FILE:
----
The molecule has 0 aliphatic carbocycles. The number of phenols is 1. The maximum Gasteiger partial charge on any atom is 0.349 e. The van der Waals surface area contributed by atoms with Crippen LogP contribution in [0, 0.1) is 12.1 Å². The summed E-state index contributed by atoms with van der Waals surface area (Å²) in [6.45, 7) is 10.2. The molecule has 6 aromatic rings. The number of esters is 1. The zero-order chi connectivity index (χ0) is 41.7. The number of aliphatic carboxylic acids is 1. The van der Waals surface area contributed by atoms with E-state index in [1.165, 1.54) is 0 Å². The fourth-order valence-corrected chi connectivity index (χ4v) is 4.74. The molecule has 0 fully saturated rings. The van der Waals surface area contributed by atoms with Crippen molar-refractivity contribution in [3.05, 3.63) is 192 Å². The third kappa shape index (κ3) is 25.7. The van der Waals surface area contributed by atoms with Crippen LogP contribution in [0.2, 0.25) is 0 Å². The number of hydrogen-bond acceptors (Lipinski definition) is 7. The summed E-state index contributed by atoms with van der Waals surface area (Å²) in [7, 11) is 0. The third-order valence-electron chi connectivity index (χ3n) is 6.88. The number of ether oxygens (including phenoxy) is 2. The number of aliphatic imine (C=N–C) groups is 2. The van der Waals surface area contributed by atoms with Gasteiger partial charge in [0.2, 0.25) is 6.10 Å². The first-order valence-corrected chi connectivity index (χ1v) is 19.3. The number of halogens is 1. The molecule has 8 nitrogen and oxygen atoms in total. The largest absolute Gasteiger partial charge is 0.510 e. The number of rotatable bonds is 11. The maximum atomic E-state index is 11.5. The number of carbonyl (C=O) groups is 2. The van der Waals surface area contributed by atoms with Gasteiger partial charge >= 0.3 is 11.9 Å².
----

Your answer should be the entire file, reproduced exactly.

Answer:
The molecule has 0 aliphatic carbocycles. The number of phenols is 1. The maximum Gasteiger partial charge on any atom is 0.349 e. The van der Waals surface area contributed by atoms with Crippen LogP contribution in [0, 0.1) is 12.1 Å². The summed E-state index contributed by atoms with van der Waals surface area (Å²) in [6.45, 7) is 10.2. The molecule has 6 aromatic rings. The number of esters is 1. The zero-order chi connectivity index (χ0) is 41.7. The number of aliphatic carboxylic acids is 1. The van der Waals surface area contributed by atoms with E-state index in [1.165, 1.54) is 0 Å². The fourth-order valence-corrected chi connectivity index (χ4v) is 4.74. The molecule has 0 fully saturated rings. The van der Waals surface area contributed by atoms with Crippen molar-refractivity contribution in [3.05, 3.63) is 192 Å². The third kappa shape index (κ3) is 25.7. The van der Waals surface area contributed by atoms with Crippen LogP contribution in [0.2, 0.25) is 0 Å². The number of hydrogen-bond acceptors (Lipinski definition) is 7. The summed E-state index contributed by atoms with van der Waals surface area (Å²) in [7, 11) is 0. The third-order valence-electron chi connectivity index (χ3n) is 6.88. The number of ether oxygens (including phenoxy) is 2. The number of aliphatic imine (C=N–C) groups is 2. The van der Waals surface area contributed by atoms with Gasteiger partial charge in [0.2, 0.25) is 6.10 Å². The first-order valence-corrected chi connectivity index (χ1v) is 19.3. The number of halogens is 1. The molecule has 8 nitrogen and oxygen atoms in total. The largest absolute Gasteiger partial charge is 0.510 e. The number of rotatable bonds is 11. The maximum atomic E-state index is 11.5. The number of carbonyl (C=O) groups is 2. The van der Waals surface area contributed by atoms with Gasteiger partial charge >= 0.3 is 11.9 Å².